John Scott: An NHL phenomenon?


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By: Brendan Jordan

After months of discussing and arguing about the topic, NHL Commissioner Gary Bettman finally let John Scott play in the 2016 All-Star game in Nashville.

Before getting into the All-Star game and it’s results, let’s take a look back and this John Scott “fiasco.”

John Scott is an NHL forward, playing for the Montreal Canadiens, who had acquired him from the Arizona Coyotes. In a trade involving defenseman Victor Bartley, the Canadiens gave up defensemen Jared Tinordi and Stefan Fournier and took responsibility of 33-year-old Scott.

Currently, Scott has played 285 games in the NHL for seven different teams. In those 285 games, he’s scored five goals and six assists.

So you can easily say that John Scott isn’t known for his scoring abilities.

In spite of his embarrassing NHL career, the fans of the NHL shockingly voted Scott as captain of the Pacific Division in the 2016 NHL All-Star game. Yes, you read that right. He was voted as captain.

Granted this was meant to be a joke, the NHL took this very seriously. Commissioner Gary Bettman and his colleagues discussed this matter for about two months. Their argument was that Scott should not be allowed to play in the All-Star game.

The NHL put Scott through the ringer, not only asking asking him to back out of the All-Star game many times, but they are said to be the reason that Scott was traded away to Montreal. When Montreal acquired Scott, they immediately sent him down to their Minor League affiliate the Hamilton Bulldogs. The reason for this move was that the NHL thought that having a player play in the AHL would make him ineligible to play in the NHL All-Star game.

Once the controversy came to an end, the NHL declared that Scott would be eligible to participate in the All-Star game in Nashville, and would captain the Pacific Division. Fans were in an uproar after hearing this news. Scott made his trip to Nashville with his wife (who just recently had twins) and his two daughters.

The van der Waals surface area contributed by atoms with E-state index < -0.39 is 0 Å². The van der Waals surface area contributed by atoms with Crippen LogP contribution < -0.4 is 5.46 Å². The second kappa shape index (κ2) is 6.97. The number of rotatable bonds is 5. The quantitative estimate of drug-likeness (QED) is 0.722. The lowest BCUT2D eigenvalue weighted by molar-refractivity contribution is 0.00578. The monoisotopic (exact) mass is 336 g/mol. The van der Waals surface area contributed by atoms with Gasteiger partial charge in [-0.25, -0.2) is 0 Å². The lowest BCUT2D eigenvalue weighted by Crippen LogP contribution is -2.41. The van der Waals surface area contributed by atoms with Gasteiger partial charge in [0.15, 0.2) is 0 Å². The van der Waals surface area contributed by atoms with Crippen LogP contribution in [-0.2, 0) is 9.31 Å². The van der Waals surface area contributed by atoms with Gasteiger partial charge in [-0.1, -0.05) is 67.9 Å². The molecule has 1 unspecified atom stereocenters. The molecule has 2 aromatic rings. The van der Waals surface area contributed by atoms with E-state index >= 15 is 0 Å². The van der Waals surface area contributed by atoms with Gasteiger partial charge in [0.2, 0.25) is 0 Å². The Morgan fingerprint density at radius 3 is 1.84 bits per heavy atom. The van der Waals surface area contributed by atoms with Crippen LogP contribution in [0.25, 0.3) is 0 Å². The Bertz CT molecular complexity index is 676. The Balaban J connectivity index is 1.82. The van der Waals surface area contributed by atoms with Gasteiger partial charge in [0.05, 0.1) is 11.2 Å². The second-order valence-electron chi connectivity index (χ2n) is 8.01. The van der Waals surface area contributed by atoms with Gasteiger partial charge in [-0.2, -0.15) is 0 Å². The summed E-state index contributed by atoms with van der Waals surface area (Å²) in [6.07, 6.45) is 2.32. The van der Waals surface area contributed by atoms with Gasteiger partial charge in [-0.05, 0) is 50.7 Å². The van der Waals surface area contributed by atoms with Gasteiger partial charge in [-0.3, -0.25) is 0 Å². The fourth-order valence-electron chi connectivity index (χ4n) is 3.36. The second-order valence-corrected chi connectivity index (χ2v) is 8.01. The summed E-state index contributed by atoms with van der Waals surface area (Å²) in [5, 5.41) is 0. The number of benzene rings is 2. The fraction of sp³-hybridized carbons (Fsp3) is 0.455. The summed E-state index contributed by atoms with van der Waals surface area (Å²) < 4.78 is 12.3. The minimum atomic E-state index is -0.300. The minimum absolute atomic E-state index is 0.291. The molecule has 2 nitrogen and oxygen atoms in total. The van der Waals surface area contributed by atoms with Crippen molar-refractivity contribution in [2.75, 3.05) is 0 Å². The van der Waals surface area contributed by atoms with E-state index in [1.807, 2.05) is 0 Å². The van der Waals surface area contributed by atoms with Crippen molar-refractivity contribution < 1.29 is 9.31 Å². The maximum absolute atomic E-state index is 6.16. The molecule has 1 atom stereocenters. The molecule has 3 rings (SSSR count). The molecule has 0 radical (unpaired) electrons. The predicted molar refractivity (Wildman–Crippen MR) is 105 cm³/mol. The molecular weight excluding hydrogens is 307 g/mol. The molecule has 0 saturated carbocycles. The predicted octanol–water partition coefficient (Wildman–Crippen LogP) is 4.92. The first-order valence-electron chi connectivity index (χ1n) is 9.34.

Before 2016, the All-Star game was played in a Conference versus Conference setting. The West versus the East. This season, however, the NHL changed up that format and made it into a very exciting 3-on-3 setting. In this format, the four divisions would all be split up into four teams. The Atlantic division would face off against the Metropolitan division and the Central division would play the Pacific division. The winners of those two games would play each other in the championship game. Each team consisted of 11 players, six of whom were forwards, three defense, and two goalies. The teams were small, but were good for the new 3-on-3 format, that way fans would be able to see their favorite players on the ice more often.

In the first game that featured Scott, the Pacific division played against the Central division. The winner of that game would represent the Western Conference in the All-Star Championship game. Scott led the team to the victory by scoring two goals. You wouldn’t have believed the noise that the crowd made after he scored both goals!

On to the championship game. The Atlantic division defeated the Metropolitan division to push themselves on to the championship game. The Atlantic division featured some power in all of their aspects. Offensively, they had features such as Patrice Bergeron (Boston Bruins), Dylan Larkin (Detroit Red Wings), and Steven Stamkos (captain of the Tampa Bay Lightning). Defensively, they had Erik Karlsson (captain of the Ottawa Senators) and P.K. Subban (Montreal Canadiens) who is arguably the best offensive defenseman in the NHL. Back defending the goal were two of the best goalies in the entire league with Roberto Luongo (Florida Panthers) and Ben Bishop (Tampa Bay Lightning).

The Championship was a show for every kind of hockey player and fan. There were stunning offensive plays, gritty defensive plays, and astonishing saves. Shockingly, this game was very low scoring. The Pacific division won the game by a score of 1-0.

Although Scott didn’t have any points in the 1st game, fans didn’t let him off the hook very easily. Toward the end of the game, the fans were chanting, “MVP! MVP!” clearly directed towards Scott.

After the handshakes between the two teams, commissioner Gary Bettman announced that John Scott had won the Most Valuable Player award for the game. Scott and his team were awarded a $1 million check, and Scott earned a brand new car.

During one of Scott’s postgame interviews, a couple of his teammates came up behind him and raised him up on their shoulders. The fans gave a huge uproar in appreciation for Scott. He exclaimed in his final post game interview, “It was just surreal. It was such a fun experience, and it’ll be something I’ll remember forever. The fans were so great and supportive.”

John Scott was originally called a joke. No one took the NHL fans seriously when they voted him in. But little did they know that Scott would prove himself and become the All-Star MVP. So you answer the question… John Scott: Phenomenon or Phoney?